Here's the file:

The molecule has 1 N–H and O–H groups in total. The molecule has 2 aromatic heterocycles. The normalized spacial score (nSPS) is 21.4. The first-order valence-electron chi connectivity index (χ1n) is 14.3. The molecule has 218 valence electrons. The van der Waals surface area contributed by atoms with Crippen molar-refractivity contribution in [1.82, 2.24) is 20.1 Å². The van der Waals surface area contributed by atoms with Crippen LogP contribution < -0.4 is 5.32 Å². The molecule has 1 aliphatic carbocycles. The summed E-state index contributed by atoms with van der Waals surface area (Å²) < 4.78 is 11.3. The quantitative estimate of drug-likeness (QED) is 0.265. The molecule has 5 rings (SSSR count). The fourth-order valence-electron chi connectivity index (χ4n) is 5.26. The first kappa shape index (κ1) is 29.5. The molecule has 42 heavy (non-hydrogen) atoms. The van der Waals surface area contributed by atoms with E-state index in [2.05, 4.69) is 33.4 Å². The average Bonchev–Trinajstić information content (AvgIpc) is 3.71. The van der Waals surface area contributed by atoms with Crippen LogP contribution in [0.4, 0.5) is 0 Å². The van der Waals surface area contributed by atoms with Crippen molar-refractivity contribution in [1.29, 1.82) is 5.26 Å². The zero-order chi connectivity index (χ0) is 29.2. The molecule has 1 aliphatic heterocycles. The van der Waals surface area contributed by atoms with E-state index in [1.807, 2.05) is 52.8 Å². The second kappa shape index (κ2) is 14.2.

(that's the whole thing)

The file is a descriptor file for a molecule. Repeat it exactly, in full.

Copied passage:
The molecule has 1 N–H and O–H groups in total. The molecule has 2 aromatic heterocycles. The normalized spacial score (nSPS) is 21.4. The first-order valence-electron chi connectivity index (χ1n) is 14.3. The molecule has 218 valence electrons. The van der Waals surface area contributed by atoms with Crippen molar-refractivity contribution in [1.82, 2.24) is 20.1 Å². The van der Waals surface area contributed by atoms with Crippen LogP contribution < -0.4 is 5.32 Å². The molecule has 1 aliphatic carbocycles. The summed E-state index contributed by atoms with van der Waals surface area (Å²) < 4.78 is 11.3. The quantitative estimate of drug-likeness (QED) is 0.265. The molecule has 5 rings (SSSR count). The fourth-order valence-electron chi connectivity index (χ4n) is 5.26. The first kappa shape index (κ1) is 29.5. The molecule has 42 heavy (non-hydrogen) atoms. The van der Waals surface area contributed by atoms with E-state index in [2.05, 4.69) is 33.4 Å². The average Bonchev–Trinajstić information content (AvgIpc) is 3.71. The van der Waals surface area contributed by atoms with Crippen LogP contribution in [0.4, 0.5) is 0 Å². The van der Waals surface area contributed by atoms with Crippen molar-refractivity contribution in [1.29, 1.82) is 5.26 Å². The zero-order chi connectivity index (χ0) is 29.2. The molecule has 1 aliphatic heterocycles. The van der Waals surface area contributed by atoms with E-state index in [1.807, 2.05) is 52.8 Å². The second kappa shape index (κ2) is 14.2.